Moon 7-6-2003, prime focusPrime focus photography with the Nikon D100 and Meade 8″ LX-90 telescope, Phoenix, July 2003:

This composite is featured today. Click the image to the left for a 900X1111 50% scale JPEG of the original composite. It’s a small 57K download.

Practice, practice, practice. Last night we used our QuantaRay 2X teleconverter for a 4-part composite of the Moon at about the first quarter. We missed a piece, and there was a big bite out of the moon’s limb that made it look like PacMan.

We had also done a series of two, without the teleconverter. These spliced together easily. Converting to grayscale, it’s hard to see the splice.

The teleconverter is a magnifying whatchamacallit that normally fits between a camera lens and body. If “2x”, it doubles the focal length. A 24-120mm zoom lens becomes a 48-240mm, and so forth. Coupled between the prime focus at the rear of the telescope, and the camera body, you get an image twice the size — and exposure time needs to be increased, all other things being equal.

How does that compare to eyepieces? Going from a 26mm eyepiece to a 13mm eyepiece would be doubling the “magnification”.

  • The rule on magnification is: focal length telescope divided by focal length eyepiece.
  • The Meade is f/10, 2000mm.
  • Another good rule is: don’t try to force more than 50x-60x magnification per inch of aperture.
  • 2000mm / 5mm = 400x; a 5mm eyepiece would give a practical max magnification of 400x for the 8″ aperture Meade LX-90. In an urban area there are few if any nights when we would be able to benefit from a magnification this high.
  • 2000mm / 40mm = 50x for a fairly widefield eyepiece

Unfortunately, I don’t see more detail in the teleconverter shots when the images are scaled to the same apparent size. The teleconverter is fun for daytime shots, but it’s not Nikon optics, and I’ve read many snide comments about less-than-$100 discount teleconverters. How much of that is optics and how much is snobbery?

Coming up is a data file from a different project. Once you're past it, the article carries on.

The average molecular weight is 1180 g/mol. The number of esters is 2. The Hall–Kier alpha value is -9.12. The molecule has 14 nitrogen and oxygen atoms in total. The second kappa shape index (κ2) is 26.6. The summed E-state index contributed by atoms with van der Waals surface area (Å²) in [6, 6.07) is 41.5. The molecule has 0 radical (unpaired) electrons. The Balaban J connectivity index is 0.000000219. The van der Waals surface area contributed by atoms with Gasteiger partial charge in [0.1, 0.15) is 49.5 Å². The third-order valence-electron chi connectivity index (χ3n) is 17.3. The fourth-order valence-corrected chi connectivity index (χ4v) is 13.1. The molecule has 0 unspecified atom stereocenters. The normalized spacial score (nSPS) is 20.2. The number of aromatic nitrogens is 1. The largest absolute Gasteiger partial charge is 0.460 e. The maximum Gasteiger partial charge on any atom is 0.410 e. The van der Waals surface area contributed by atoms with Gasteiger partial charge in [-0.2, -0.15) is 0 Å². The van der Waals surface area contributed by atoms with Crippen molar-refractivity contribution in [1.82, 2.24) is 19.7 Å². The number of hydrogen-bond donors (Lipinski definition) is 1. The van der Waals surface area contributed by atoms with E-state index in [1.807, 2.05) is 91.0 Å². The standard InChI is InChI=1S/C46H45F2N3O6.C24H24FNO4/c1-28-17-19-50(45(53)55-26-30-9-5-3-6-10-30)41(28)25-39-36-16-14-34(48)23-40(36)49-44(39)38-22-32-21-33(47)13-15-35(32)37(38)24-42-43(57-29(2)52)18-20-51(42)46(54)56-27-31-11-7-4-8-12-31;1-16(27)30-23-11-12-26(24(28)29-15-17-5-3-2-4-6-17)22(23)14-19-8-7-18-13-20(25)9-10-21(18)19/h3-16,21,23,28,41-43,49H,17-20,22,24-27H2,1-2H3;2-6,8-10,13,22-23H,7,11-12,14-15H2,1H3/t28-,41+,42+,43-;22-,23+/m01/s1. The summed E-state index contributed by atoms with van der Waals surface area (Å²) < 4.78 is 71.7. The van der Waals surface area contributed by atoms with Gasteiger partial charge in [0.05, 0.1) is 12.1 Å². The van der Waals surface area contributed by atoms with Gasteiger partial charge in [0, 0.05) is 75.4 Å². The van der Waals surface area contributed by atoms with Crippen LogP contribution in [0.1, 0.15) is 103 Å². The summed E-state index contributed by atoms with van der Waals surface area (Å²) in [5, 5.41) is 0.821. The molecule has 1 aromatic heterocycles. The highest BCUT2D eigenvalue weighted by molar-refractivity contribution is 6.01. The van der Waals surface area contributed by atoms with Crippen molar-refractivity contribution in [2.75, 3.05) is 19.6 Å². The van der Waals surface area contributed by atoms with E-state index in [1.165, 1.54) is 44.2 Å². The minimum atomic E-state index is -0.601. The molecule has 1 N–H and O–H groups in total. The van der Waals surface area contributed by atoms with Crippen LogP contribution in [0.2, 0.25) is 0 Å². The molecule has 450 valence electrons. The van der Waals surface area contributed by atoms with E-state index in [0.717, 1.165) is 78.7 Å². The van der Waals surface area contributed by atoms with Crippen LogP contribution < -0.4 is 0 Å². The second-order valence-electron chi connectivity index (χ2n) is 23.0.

Hard to say. Before I start knocking QuantaRay, I should concentrate on refining the basics.

  • All images were shot at 1/100, ISO 1000 – just because that’s what I used before. Really, 1/100 is about right with the 2x, meaning 1/200 would be closer to “right” without the teleconverter.
  • Even at 1/100, clicking the picture by hand introduces vibration. Particularly for astrophotography, use of the remote shutter camera attachment would be a good habit to get into.
  • Atmospheric turbulence will always be a limiting factor too. It’s HOT down here!
  • The main telescope focusing knob is OK for casual observing, but dicey for astrophotography. Basically, it is easy to overshoot an “ideal” focus with the finest of twisting movements. Electric focusers are available for micro-control of this all-important feature. It would help to master the focusing tool we presently have.
  • Having a comfortable seating or working position makes it easier to maintain patience and precision adjustments. Elevating the tripod (extend the legs more) to a more comfortable working position would save the back, too.

Tonight: Try to practice these basics. Try to capture the moon in color, before sunset.

Alex 7-7-2003

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